“Decisiveness is a characteristic of high-performing men and women. Almost any decision is better than no decision at all.” – Brian Tracy, American motivational speaker and writer
One of the productivity topics I see discussed repeatedly in the business world is the issue of decisiveness. You’d think there would be some consensus on how to achieve it by now, but every guru seems to have his or her own process. Some will tell you to trust your instincts and make snap judgments. Others insist you build team consensus first, while still others suggest you get all your ducks in a row, then take massive action.
To some extent, they could all be correct, depending upon the circumstances and your depth of knowledge about those circumstances. However, the one thing they all agree on is this: Decisiveness matters. Sometimes, it’s the only thing that will save your productivity and add to your organization’s profitability (<---Click to Tweet.)
You’ll occasionally make bad decisions—possibly even disastrous ones. But the worst mistake you can make is not making a particular decision and allowing either circumstances or another person to eventually make it for you. And they will rarely, if ever, have your best interests at heart. That should be incentive enough to work on decisiveness if you find yourself dithering.
Let’s look at four imperative reasons stop being so indecisive:
1. To avoid analysis paralysis. If you think too long about a decision, have too many options to choose from, or decide perfection is more important than punctuality, you may freeze up and make no decision at all. This “vapor-lock of the brain” brings the work process to a grinding halt, as surely as if HR had failed to send out this week’s payroll checks—affecting not only your productivity, but also your team and, ultimately, your organization. It may not slow the company to a halt, but it does slow it measurably.
2. Agility demands it. Modern business moves at a pace that makes Ulain Bolt seem glacial by comparison. Successful organizations have to execute ASAP, often on the spot; so you may have to make snap decisions at times. Sure, it’s best to take into account other people’s ideas, especially when you’re the team lead and the project promises a big payday when handled correctly. But you can’t always do that, and even if you can, you have to make up your mind in a reasonable amount of time.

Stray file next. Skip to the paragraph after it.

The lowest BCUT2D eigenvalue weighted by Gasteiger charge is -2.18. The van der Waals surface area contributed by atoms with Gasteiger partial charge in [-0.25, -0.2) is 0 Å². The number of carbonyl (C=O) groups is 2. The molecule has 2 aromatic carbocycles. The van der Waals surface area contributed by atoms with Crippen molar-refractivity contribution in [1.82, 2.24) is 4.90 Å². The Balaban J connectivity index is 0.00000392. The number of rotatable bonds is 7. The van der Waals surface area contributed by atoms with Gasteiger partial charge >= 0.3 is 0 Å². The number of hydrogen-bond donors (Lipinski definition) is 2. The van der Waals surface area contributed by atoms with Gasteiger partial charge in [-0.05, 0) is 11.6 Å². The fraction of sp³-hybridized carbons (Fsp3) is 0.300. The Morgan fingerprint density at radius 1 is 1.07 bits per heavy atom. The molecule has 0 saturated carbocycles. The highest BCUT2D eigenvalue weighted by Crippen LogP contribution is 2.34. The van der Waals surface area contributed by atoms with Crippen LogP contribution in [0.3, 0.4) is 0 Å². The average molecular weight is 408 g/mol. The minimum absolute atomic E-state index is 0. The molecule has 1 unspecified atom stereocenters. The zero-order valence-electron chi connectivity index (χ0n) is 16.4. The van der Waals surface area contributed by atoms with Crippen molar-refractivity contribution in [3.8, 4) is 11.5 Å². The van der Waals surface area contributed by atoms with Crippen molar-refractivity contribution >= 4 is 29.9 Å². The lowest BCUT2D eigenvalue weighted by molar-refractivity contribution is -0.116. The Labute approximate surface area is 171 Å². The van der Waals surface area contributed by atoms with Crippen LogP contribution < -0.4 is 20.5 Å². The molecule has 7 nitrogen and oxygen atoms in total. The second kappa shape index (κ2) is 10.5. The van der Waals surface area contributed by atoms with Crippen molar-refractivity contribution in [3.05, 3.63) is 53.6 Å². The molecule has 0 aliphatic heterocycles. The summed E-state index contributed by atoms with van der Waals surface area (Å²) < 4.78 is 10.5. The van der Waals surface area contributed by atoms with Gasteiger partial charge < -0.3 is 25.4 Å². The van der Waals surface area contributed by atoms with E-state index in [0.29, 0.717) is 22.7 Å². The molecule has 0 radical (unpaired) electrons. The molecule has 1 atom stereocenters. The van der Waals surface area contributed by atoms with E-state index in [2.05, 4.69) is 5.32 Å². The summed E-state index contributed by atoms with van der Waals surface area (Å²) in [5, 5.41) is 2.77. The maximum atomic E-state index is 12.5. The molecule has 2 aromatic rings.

3. You own the situation. For good or ill, when YOU make the decision, you’re responsible for what happens afterward. That means you can spin the situation to the benefit of yourself, your team, and your organization, or get it back on course when it drifts off. When you step up and make a decision, you become the captain of your fate, heading in a specific direction. Even if it turns out you’ve made the wrong decision, at least you tried. You owned the situation, made the best decision you could at the time with the information you had available, and took your engagement to the mat.
4. You can fix it on the fly. While there have been instances of the wrong leg being amputated, it’s a rare decision that’s so bad you can’t fix it midway through—especially when it comes to the details. No plan ever survives contact with reality; the decision is separate from the execution. Even if your hobgoblin of perfection forces you to account for everything reasonably possible, something will still go wrong. Do you really think the city fathers of Chelyabinsk, Russia ever expected a giant meteor to explode over their city, blowing out every window in town and knocking down walls? Of course not. But they adapted existing disaster plans and kept their city from falling apart when the one-in-a-billion event actually occurred in February 2013.
Make Up Your Mind, Already
The faster you make decisions, the faster you get results—and faster results mean greater productivity. Decisiveness makes you more effective, and that makes you look better at promotion time. You can’t be afraid of making mistakes, or you’ll never come up smelling like a rose. Even if you realize you’ve made the utterly wrong decision, own it, put it behind you, and change direction in mid-flight. You’re allowed course corrections; in fact, they’re mandatory, since nothing will ever go perfectly anyway.
© 2016 Laura Stack. Laura Stack, MBA, CSP, CPAE is an award-winning keynote speaker, bestselling author, and noted authority on employee and team productivity. She is the president of The Productivity Pro, Inc., a company dedicated to helping leaders increase workplace performance in high-stress environments. Stack has authored seven books, including Doing the Right Things Right: How the Effective Executive Spends Time (January 18, 2016). She is a past president of the National Speakers Association, and in 2015 was inducted into its exclusive Speaker Hall of Fame (with fewer than 175 members worldwide). Stack’s clients include Cisco Systems, Wal-Mart, and Bank of America, and she has been featured on the CBS Early Show and CNN, and in the New York Times. To have Laura Stack speak at your next event, call 303-471-7401 or visit her website.